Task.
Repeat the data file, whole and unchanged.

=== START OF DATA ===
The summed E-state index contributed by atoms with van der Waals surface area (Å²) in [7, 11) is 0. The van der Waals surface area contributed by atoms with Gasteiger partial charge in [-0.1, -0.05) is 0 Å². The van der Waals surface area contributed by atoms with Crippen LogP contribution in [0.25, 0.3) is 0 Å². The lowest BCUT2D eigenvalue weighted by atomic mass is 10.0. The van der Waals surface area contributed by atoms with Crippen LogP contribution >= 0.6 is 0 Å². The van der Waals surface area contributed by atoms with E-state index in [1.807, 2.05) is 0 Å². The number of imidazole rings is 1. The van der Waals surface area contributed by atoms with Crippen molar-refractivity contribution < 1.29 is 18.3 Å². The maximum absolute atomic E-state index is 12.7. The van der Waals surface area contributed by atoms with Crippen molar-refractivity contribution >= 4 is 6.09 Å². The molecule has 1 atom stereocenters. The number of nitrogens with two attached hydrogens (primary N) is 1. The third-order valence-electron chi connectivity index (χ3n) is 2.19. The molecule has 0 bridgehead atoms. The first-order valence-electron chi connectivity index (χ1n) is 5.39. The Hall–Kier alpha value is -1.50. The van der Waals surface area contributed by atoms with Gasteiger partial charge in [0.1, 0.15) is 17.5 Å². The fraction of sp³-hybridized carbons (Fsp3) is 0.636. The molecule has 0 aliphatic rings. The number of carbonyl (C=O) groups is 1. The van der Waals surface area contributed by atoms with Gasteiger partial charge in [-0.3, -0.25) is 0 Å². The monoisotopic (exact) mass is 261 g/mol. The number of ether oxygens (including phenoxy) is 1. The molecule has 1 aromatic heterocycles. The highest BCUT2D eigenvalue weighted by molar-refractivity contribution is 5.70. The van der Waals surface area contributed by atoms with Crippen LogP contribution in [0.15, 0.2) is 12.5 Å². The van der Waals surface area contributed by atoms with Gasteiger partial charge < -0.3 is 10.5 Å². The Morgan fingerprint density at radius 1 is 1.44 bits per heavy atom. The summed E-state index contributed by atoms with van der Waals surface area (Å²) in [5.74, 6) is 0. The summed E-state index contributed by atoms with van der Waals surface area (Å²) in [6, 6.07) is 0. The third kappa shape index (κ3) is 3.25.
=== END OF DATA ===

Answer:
The summed E-state index contributed by atoms with van der Waals surface area (Å²) in [7, 11) is 0. The van der Waals surface area contributed by atoms with Gasteiger partial charge in [-0.1, -0.05) is 0 Å². The van der Waals surface area contributed by atoms with Crippen LogP contribution in [0.25, 0.3) is 0 Å². The lowest BCUT2D eigenvalue weighted by atomic mass is 10.0. The van der Waals surface area contributed by atoms with Crippen LogP contribution >= 0.6 is 0 Å². The van der Waals surface area contributed by atoms with E-state index in [1.807, 2.05) is 0 Å². The number of imidazole rings is 1. The van der Waals surface area contributed by atoms with Crippen molar-refractivity contribution < 1.29 is 18.3 Å². The maximum absolute atomic E-state index is 12.7. The van der Waals surface area contributed by atoms with Crippen molar-refractivity contribution >= 4 is 6.09 Å². The molecule has 1 atom stereocenters. The number of nitrogens with two attached hydrogens (primary N) is 1. The third-order valence-electron chi connectivity index (χ3n) is 2.19. The molecule has 0 bridgehead atoms. The first-order valence-electron chi connectivity index (χ1n) is 5.39. The Hall–Kier alpha value is -1.50. The van der Waals surface area contributed by atoms with Gasteiger partial charge in [0.1, 0.15) is 17.5 Å². The fraction of sp³-hybridized carbons (Fsp3) is 0.636. The molecule has 0 aliphatic rings. The number of carbonyl (C=O) groups is 1. The van der Waals surface area contributed by atoms with Gasteiger partial charge in [-0.3, -0.25) is 0 Å². The monoisotopic (exact) mass is 261 g/mol. The number of ether oxygens (including phenoxy) is 1. The molecule has 1 aromatic heterocycles. The highest BCUT2D eigenvalue weighted by molar-refractivity contribution is 5.70. The van der Waals surface area contributed by atoms with Crippen LogP contribution in [0.15, 0.2) is 12.5 Å². The van der Waals surface area contributed by atoms with Gasteiger partial charge < -0.3 is 10.5 Å². The Morgan fingerprint density at radius 1 is 1.44 bits per heavy atom. The summed E-state index contributed by atoms with van der Waals surface area (Å²) in [5.74, 6) is 0. The summed E-state index contributed by atoms with van der Waals surface area (Å²) in [6, 6.07) is 0. The third kappa shape index (κ3) is 3.25.